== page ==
j) The willingness and ability of each of the parties to facilitate and encourage a close and continuing parent-child relationship between the child and the other parent or the child and the parents
k) Domestic violence, regardless of whether the violence was directed against or witnessed by the child
l) Any other factor considered by the court to be relevant to a particular child custody dispute
The Michigan Child Custody Act presumes (in MCL § 722.27a) that when a court makes parenting time decisions, it is in the best interests of a child to have a strong relationship with both parents. Under that statute, the court may consider the following factors when determining the frequency, duration, and type of parenting time to be granted:
(a) The existence of any special circumstances or needs of the child.
(b) Whether the child is a nursing child less than 6 months of age, or less than 1 year of age if the child receives substantial nutrition through nursing.
(c) The reasonable likelihood of abuse or neglect of the child during parenting time.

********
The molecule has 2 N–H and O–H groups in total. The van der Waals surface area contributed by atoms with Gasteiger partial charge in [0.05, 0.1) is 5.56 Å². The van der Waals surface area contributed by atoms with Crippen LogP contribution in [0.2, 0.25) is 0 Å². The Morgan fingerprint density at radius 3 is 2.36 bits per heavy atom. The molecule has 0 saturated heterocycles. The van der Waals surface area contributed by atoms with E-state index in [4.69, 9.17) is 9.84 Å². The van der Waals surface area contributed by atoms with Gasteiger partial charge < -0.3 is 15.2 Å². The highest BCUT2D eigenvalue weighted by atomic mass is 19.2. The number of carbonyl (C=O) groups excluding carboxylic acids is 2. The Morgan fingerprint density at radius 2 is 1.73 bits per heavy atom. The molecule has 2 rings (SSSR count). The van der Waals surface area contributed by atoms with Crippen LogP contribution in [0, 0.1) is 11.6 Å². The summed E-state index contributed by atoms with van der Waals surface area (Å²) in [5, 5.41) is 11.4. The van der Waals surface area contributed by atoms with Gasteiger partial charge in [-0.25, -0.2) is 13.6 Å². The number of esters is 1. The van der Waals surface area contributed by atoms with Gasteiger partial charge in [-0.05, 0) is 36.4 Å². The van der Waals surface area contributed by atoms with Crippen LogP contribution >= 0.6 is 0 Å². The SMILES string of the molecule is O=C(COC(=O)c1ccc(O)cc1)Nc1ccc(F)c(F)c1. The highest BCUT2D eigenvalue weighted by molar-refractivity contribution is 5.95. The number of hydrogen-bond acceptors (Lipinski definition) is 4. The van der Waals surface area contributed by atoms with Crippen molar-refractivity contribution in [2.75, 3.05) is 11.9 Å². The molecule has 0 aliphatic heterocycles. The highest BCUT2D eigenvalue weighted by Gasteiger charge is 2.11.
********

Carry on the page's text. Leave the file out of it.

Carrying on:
(d) The reasonable likelihood of abuse of a parent resulting from the exercise of parenting time.
(e) The inconvenience to, and burdensome impact or effect on, the child of traveling for purposes of parenting time.
(f) Whether a parent can reasonably be expected to exercise parenting time in accordance with the court order.
(g) Whether a parent has frequently failed to exercise reasonable parenting time.
(h) The threatened or actual detention of the child with the intent to retain or conceal the child from the other parent or from a third person who has legal custody. A custodial parent’s temporary residence with the child in a domestic violence shelter shall not be construed as evidence of the custodial parent’s intent to retain or conceal the child from the other parent.
(i) Any other relevant factors.
Attempting to change a child’s established custodial environment without the consent of the other parent is complex, and to be successful it requires careful planning and thought to reach a desired result. Typically, the parent requesting a change first must, as a threshold matter, persuade a court that there is sufficient evidence that a change is need. The required threshold depends on the type of change that is sought. After the threshold has been met, there may be a hearing to determine whether the change is in the child’s best interests.